Whether you call it chili, chili con carne, or something else entirely, chili with beans is a delicious and comforting dish enjoyed by many. But the name is actually quite contentious in certain circles. Purists argue authentic chili never contains beans, while others don’t mind bending the “rules.” So what is this bean-filled chili actually called?
The Controversy Over Beans in Chili
There is an ongoing debate about whether “real” chili contains beans or not. Those who argue against beans say authentic chili is made with just meat, chili peppers, and spices. Beans are seen as a filler added to stretch cheaper cuts of meat. But others don’t have a problem with beans and think they add protein, texture, and flavor.
Some key points in the chili with beans debate:
- Purists believe “real” chili is made with just meat, peppers, and spices. Beans are not part of traditional chili con carne.
- Others think beans complement the flavor and add protein. Chili with beans has become common and accepted in many parts of the U.S.
- Bean-less chili is sometimes called “Texas red” chili after the official state dish of Texas that does not contain beans.
- Competition chili cooked to strict guidelines never contains beans. But home cooks and restaurants often add them.
So who’s right ultimately comes down to personal preference and local tradition. But what you call this chili stew depends on where you fall in the debate.
The History Behind Chili with Beans
To understand the disagreement over beans, it helps to look at the origins of chili.
Most food historians agree chili developed from Spanish stews. When Spanish settlers came to the Americas, they brought spicy stews made with peppers, tomatoes, garlic, onions, and meat. This dish evolved into modern chili con carne (“chili with meat”) in Texas during the late 1800s.
Early chili was made by cowboys over campfires using dried chilies and cheap cuts of beef. It was considered a “man’s dish” eaten around the ranch. Beans were not part of the earliest versions.
Why no beans? Some reasons include:
- Beans took longer to cook than meat in a campfire chili.
- Beans caused more “gas” which was unpleasant around the campfire.
- Beans were seen as a filler not suitable for “real” chili.
But chili with beans gradually became popular, especially during the Depression when meat was expensive. Home cooks added beans to stretch chili and add protein. Canned beans also became widely available in the early 1900s.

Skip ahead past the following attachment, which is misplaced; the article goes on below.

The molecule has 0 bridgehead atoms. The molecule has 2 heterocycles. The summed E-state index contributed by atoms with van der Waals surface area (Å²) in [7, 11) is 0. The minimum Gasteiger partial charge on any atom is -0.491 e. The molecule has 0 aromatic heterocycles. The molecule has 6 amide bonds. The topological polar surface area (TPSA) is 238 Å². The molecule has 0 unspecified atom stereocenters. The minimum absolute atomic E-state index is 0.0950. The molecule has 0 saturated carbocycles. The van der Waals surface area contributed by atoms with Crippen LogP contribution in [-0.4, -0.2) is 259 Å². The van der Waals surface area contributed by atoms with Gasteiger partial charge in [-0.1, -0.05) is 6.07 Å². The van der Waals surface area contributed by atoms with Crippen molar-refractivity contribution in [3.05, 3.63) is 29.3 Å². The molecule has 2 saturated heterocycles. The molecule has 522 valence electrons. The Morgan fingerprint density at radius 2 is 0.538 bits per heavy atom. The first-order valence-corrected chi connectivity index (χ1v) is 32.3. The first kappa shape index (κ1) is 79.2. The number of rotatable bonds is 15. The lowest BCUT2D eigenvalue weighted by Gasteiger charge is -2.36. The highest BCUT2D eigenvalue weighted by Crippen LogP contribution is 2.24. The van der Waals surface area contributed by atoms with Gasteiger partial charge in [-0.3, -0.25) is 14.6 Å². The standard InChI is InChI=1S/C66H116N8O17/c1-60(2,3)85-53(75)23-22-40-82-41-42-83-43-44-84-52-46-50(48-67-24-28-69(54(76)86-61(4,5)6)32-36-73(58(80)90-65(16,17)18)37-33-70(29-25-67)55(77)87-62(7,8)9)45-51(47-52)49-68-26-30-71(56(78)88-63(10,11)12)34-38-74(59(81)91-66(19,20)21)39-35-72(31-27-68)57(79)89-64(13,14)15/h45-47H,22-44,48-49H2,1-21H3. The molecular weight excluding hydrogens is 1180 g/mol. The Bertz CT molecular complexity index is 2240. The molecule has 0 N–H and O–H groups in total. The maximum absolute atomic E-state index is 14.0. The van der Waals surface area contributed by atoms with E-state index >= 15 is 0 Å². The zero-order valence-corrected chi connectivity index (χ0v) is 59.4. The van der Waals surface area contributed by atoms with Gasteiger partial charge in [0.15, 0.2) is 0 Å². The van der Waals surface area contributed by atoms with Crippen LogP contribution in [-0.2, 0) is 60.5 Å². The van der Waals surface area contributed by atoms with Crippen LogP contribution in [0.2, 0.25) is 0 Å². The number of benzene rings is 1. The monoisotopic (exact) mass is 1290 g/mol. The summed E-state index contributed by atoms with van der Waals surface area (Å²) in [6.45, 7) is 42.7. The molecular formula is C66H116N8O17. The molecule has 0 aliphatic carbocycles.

By the 1950s, most recipes called for chili with tomato sauce and beans. But purists still argued that “real chili” never included beans. The controversy continues today.
Regional Differences in Chili
Not only do opinions differ on beans, but there are regional differences in chiliingredients and preparation:
Texas chili is all about the meat and spices. It typically contains just beef, chili powder, garlic, cumin, salt, and pepper. Thick and stew-like, it is served as a meal rather than a condiment. Beans and tomatoes are usually excluded though recipes vary.
Midwestern chili is often made with ground beef and beans in a thick, stew-like consistency. Tomatoes and chili powder are included along with other vegetables like onions. Kidney beans are most common. This style is well-suited to chili mac dishes.
Cincinnati chili has a unique sweet-spicy flavor and thin consistency. It is served over spaghetti or hot dogs, not on its own. Their signature “three-way” dish includes spaghetti topped with chili and cheese. Tomatoes are rarely used and beans are sometimes included.
So preferences for ingredients like beans often come down to regional chili traditions.
Beans in Competition Chili
To settle debates, chili cook-offs established formal guidelines on what “real” chili is. These standards are followed in major competitions.
According to the International Chili Society, true chili is defined only by the inclusion of meat, peppers, and spices. Pinto beans and other legumes are prohibited. However, green beans or peas are allowed.
Popular cook-offs also forbid beans:
- The World Championship Chili Cookoff forbids beans along with pasta, rice, and other fillers.
- The Original Terlingua International Chili Championship has never allowed beans.
These rules support the traditional “chili purist” stance. But the public doesn’t necessarily agree. People still love their chili with beans outside competitions.
Nicknames for Chili with Beans